Reciprocal Variable Feedback: Induced Sensing for Nonlinear Systems Design and Control

[+] Author and Article Information
Aristides Gogoussis

Department of Automation, Technological Educational Institute of Thessaloniki, Thessaloniki, Greece 54101

Max Donath

Department of Mechanical Engineering, University of Minnesota, Minneapolis, MN 55455

J. Dyn. Sys., Meas., Control 120(2), 157-163 (Jun 01, 1998) (7 pages) doi:10.1115/1.2802404 History: Received September 08, 1992; Revised July 01, 1997; Online December 03, 2007


System performance can be significantly improved when both the design of the plant and of the controller are considered concurrently. Control theory can be applied to a broad variety of systems, including those that are physical in nature and many that are not. Despite the generality of control theory, there are many situations in which opportunities are missed for using less conservative control laws and simpler overall implementations. This is due to the use of formulations that do not explicitly reveal the existence of intrinsic information pertaining to the particular domain of application. Such is the case with many physical systems. However, the various constraints associated with physical reality (in the form of principles, laws, etc.) open up several possibilities which can be exploited for system design and control. In this paper, we propose the Reciprocal Variable Feedback principle as a means for facilitating the control of plants with complicated nonlinear dynamics in the presence of parameter and/or structural uncertainty. The RVF principle exploits the effort-flow relationships associated with power interactions in order to assist in the design and control of physical processes. This is accomplished by using appropriate sensors instead of computation based on models (e.g., feedback linearization) and can be implemented within many physical domains. A motion control example is used to provide insight into the nature of the principle. It is expected that in the future, additional principles will be identified and introduced for integrating design with the control of dynamical systems.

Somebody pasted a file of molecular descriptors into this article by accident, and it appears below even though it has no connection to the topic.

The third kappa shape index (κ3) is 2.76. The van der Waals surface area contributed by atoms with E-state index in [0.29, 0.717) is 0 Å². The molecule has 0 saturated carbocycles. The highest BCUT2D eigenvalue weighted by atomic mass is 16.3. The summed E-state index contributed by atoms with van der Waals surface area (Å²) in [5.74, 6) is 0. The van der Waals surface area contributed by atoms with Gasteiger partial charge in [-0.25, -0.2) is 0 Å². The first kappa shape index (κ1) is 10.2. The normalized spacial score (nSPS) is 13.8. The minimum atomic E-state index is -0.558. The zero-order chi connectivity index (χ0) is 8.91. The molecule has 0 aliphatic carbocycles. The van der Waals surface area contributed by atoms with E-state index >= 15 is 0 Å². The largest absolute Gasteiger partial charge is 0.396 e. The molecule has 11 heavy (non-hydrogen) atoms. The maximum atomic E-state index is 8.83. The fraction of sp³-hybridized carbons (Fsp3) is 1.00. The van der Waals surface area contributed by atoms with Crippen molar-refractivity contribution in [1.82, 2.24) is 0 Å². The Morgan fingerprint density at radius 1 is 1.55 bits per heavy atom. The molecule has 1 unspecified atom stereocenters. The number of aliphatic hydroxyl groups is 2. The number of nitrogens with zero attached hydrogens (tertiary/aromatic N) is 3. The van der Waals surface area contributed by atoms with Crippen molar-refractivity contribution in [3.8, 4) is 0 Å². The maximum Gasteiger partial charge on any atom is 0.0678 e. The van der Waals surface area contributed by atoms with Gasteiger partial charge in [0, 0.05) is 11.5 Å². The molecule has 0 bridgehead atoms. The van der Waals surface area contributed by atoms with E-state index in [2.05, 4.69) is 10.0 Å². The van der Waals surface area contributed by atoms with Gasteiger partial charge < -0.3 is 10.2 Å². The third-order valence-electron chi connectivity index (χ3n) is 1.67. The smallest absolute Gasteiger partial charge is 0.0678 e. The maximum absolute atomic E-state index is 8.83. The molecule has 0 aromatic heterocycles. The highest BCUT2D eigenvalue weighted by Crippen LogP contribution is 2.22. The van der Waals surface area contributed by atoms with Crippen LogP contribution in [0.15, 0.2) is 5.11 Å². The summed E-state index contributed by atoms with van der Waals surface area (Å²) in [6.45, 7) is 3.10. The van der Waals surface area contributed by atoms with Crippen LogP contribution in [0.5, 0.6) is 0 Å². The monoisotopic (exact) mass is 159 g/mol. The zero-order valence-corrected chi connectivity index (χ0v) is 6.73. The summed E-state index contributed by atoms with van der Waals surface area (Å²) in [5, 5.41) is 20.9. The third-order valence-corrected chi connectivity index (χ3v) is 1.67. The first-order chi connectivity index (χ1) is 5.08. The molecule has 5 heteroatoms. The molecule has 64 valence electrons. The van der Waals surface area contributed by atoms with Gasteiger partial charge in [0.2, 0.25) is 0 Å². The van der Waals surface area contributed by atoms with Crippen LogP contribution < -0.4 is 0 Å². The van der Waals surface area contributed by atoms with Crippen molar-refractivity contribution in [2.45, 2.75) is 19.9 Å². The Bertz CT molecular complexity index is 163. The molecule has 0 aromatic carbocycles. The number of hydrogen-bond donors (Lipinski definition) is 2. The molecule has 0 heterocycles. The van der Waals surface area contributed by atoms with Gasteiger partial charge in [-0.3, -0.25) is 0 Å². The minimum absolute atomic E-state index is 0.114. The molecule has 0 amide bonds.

Copyright © 1998 by The American Society of Mechanical Engineers
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